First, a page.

Weight-lifting contests have been common since ancient times (and were apparently included in the ancient Greek Olympics), and were a part of the original Olympic games in 1896. Women's weight-lifting began in the 1980s and was added to the Olympic program in 2000.
Weights are mounted on a steel "barbell" which weighs 20 kilograms for male competition and 15 for female competition. The weights themselves are rubber-coated steel discs, color-coded for their different weights, and held in place by 2.5 kg collars. Identical weights are placed at each end of the barbell. The barbell has patterns engraved on it to assist the lifters to get a steady grip on the bar. Competitors start with the weighted barbell placed in the middle of a 4 x 4 metre wooden floor, coated with non-slip material.
There are two different weightlifting events - the "snatch", in which competitors must lift the barbell above their head in one steady movement, and the "clean and jerk" where competitors first "clean" the barbell from the floor to an intermediate position squatting with the barbell resting on their chests, then stand straight while continuing to rest the barbell, then "jerking" the barbell to a position above their head. In both cases, for a successful lift, competitors must hold the bar steady above their heads, with arms and legs straight and motionless. Three judges judge the successful completion of the lift. Once a competitor has met the requirements in their opinion, each judge shines a white light. When at least two white lights are shown, the lift is regarded as successful and the competitor may drop the bar. If the competitor fails to achieve a successful lift in the opinion of a judge, a red light is shown. The lift must also be achieved within a time limit or it does not count. A third lift, the "clean and press" or simply "press", was practiced in the Olympics until 1972. The clean and press differs from the clean and jerk, in that the weight is pressed directly up from the chest in slow controlled motion rather than being jerked. The event was eliminated due to the difficulty in judging whether the lift was performed correctly.
Competitors compete in one of eight (seven for women) divisions determined by their body mass. The men's classes are 56 kg, 62 kg, 69 kg, 77 kg, 85 kg, 94 kg, 105 kg and over 105 kg. The womens' classes are 48 kg, 53 kg, 58 kg, 63 kg, 69 kg, 75 kg, and over 75 kg. In each weight division, competitors compete in both the snatch, and clean and jerk, and prizes are usually given for heaviest weight lifted in the snatch, clean and jerk, and total heaviest weights.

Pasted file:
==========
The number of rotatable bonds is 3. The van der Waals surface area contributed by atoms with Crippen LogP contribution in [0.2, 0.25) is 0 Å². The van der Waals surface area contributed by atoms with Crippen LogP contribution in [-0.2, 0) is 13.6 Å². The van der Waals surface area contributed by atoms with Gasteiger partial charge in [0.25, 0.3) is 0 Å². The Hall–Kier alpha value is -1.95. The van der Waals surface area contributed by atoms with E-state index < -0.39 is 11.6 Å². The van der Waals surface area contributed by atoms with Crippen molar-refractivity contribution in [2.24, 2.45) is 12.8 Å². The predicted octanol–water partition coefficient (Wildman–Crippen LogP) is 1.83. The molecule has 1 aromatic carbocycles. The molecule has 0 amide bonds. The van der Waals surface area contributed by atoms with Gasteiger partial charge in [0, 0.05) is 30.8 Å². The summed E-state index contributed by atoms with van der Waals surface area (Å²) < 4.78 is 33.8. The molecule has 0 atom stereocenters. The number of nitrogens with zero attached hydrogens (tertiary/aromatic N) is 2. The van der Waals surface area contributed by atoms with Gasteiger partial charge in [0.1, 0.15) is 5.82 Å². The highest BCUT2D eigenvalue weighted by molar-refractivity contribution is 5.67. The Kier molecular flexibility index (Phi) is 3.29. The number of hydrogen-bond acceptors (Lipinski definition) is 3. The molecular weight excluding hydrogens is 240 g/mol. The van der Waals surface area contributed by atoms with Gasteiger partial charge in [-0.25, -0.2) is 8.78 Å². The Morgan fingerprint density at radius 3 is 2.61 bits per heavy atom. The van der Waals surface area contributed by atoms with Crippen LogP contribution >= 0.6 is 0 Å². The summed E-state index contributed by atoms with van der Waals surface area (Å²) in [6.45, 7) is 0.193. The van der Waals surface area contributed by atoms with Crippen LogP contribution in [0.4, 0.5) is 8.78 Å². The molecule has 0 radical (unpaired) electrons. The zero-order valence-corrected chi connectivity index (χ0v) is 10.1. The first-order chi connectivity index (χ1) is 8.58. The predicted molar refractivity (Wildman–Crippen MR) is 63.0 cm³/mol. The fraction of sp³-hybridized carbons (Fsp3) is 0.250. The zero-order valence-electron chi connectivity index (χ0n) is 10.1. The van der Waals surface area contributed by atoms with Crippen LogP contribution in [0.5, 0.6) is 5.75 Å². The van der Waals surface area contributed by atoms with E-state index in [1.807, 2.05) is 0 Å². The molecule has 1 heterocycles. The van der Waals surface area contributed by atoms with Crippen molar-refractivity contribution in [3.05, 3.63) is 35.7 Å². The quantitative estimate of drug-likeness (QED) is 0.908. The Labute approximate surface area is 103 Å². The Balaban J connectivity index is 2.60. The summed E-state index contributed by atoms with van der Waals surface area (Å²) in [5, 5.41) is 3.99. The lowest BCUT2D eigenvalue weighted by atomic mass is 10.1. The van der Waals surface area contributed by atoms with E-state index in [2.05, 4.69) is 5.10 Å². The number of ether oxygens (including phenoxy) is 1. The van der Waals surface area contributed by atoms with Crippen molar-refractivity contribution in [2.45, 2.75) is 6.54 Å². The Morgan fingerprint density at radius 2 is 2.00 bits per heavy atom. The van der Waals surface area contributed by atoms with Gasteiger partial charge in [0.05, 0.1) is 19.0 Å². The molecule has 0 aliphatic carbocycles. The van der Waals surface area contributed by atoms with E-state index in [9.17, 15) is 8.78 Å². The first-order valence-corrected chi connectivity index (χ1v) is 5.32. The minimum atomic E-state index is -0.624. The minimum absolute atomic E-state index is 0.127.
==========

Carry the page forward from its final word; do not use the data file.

The order of the competition is up to the lifters - the competitor who chooses to attempt the lowest weight goes first. If they are unsuccessful at that weight, they have the option of reattempting that lift, or trying a heavier weight later (after any other competitors have made attempts at that weight or any intermediate weights). Weights are set in 2.5 kilogram increments, and each lifter can have a maximum of three lifts, regardless of whether lifts are successful or not.
Weightlifting can be an awe-inspiring spectator sport, as competitors expend massive psychological and physical efforts to lift weights over twice their own body weight.
The competitive sport is controlled by the International Weightlifting Federation (IWF), based in Budapest it was founded in 1905.
From the 1950s to the 1980s many successful elite weightlifters were from parts of eastern Europe, including Bulgaria, Romania, and the Ukraine. Since then lifters from China, Greece and Turkey have dominated the sport. Naim Süleymanoglu of Turkey won gold in 1988, 1992 and 1996. Vasily Alexeyev of Russia set 80 world records and won two gold medals during the 1970s.
The total record in the men's 56 kg class is 305 kg, in the 105 kg and above class it is 472.5 kg. the quality of lifters in different classes can be compared using the Sinclair Coefficients.